My message instructing Equifax to fix their damn data about me.
Throwing the book tip-of-the-day: don’t threaten, just explain what you require and under what legal basis you’re able to do so. Let lawyers do the tough stuff.

My anticipation was that my message of 13 July 2018 would get them to sit up and fix the issue. I’d assumed that it was probably related to my unusual name and that bugs in their software were preventing them from joining-the-dots between my credit report and the Electoral Roll. I’d also assumed that this nudge would have them either fix their software… or failing that, manually fix my data: that can’t be too hard, can it?

Apparently it can:

Equifax suggest that I change my name ON THE ELECTORAL ROLL to match my credit report, rather than the other way around.
You want me to make it my problem, Equifax, and you want me to change my name on the Electoral Roll to match the incorrect name you use to refer to me in your systems?

Equifax’s suggested solution to the problem on my credit report? Change my name on the Electoral Roll to match the (incorrect) name they store in their systems (to work around a limitation that prevents them from entering single-character surnames)!

At this point, they turned my send-a-complaint-once-every-few-years project into a a full blown rage. It’s one thing if you need me to be understanding of the time it can take to fix the problems in your computer systems – I routinely develop software for large and bureaucratic organisations, I know the drill! – but telling me that your bugs are my problems and telling me that I should lie to the government to work around them definitely isn’t okay.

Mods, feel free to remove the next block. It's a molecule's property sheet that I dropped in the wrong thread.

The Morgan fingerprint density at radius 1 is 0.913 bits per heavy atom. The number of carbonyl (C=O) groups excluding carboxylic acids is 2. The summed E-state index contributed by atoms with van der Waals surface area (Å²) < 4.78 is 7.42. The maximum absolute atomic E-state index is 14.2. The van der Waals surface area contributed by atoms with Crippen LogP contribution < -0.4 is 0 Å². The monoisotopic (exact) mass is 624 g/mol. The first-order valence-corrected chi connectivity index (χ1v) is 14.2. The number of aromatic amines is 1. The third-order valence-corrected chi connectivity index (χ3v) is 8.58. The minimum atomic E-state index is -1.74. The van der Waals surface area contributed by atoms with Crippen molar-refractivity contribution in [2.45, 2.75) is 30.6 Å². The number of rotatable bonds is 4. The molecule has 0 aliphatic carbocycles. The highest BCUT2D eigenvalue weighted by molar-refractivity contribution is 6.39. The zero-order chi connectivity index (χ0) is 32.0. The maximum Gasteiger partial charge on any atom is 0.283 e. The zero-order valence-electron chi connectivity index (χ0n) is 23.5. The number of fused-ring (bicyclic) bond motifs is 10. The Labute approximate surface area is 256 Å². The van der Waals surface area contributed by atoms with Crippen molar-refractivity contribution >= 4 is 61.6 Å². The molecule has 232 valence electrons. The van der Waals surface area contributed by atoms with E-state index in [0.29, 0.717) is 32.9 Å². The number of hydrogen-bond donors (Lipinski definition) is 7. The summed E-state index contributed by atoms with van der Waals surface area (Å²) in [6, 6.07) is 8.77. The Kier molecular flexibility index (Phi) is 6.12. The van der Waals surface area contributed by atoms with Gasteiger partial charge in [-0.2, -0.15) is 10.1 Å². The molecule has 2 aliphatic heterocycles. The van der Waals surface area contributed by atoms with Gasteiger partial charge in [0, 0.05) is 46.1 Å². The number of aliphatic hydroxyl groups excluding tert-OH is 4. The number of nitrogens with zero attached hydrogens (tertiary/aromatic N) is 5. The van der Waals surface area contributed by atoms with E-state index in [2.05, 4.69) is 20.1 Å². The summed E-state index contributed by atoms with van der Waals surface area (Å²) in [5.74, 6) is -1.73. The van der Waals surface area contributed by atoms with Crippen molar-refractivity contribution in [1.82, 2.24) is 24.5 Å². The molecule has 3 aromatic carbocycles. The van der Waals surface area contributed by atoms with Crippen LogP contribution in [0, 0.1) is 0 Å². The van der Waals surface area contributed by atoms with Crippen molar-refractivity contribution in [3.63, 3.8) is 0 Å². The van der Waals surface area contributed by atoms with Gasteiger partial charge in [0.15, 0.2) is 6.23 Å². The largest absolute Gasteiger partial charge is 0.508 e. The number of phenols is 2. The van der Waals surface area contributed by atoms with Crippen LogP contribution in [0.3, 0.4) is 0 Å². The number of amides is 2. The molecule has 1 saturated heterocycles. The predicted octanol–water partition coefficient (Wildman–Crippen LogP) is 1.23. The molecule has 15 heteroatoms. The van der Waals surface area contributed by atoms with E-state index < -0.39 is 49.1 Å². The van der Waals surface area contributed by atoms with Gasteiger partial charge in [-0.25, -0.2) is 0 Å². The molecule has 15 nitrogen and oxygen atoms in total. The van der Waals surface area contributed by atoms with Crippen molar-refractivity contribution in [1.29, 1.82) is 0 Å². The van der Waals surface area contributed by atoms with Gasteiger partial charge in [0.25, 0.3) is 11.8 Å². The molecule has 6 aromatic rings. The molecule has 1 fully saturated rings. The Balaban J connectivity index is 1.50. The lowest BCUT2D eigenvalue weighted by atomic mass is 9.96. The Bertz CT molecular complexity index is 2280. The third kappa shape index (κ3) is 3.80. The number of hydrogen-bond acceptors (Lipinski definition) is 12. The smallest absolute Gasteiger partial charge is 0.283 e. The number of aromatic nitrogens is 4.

Actually, Equifax: no. No no no no no. No.
Dear Equifax: No. No no no. No. Also, no. Now try again. Love Dan.

At this point, I was still expecting them to just fix the problem: if not the underlying technical issue then instead just hack a correction into my report. But clearly they considered this, worked out what it’d cost them to do so, and decided that it was probably cheaper to negotiate with me to pay me to go away.

Which it was.

This week, I accepted a three-figure sum from Equifax as compensation for the inconvenience of the problem with my credit report (which now also has a note of correction, not that my alleged absence from the Electoral Roll has ever caused my otherwise-fine report any trouble in the past anyway). Curiously, they didn’t attach any strings to the deal, such as not courting publicity, so it’s perfectly okay for me to tell you about the experience. Maybe you know somebody who’s similarly afflicted: that their “unusual” name means that a credit reference company can’t accurately report on all of their data. If so, perhaps you’d like to suggest that they take a look at their credit report too… just saying.

You can pay for me to go away, but it takes more for me to shut up. (A lesson my parents learned early on.)

Apparently Equifax think it’s cheaper to pay each individual they annoy than it is to fix their database problems. I’ll bet that, in the long run, that isn’t true. But in the meantime, if they want to fund my recent trip to Cornwall, that’s fine by me.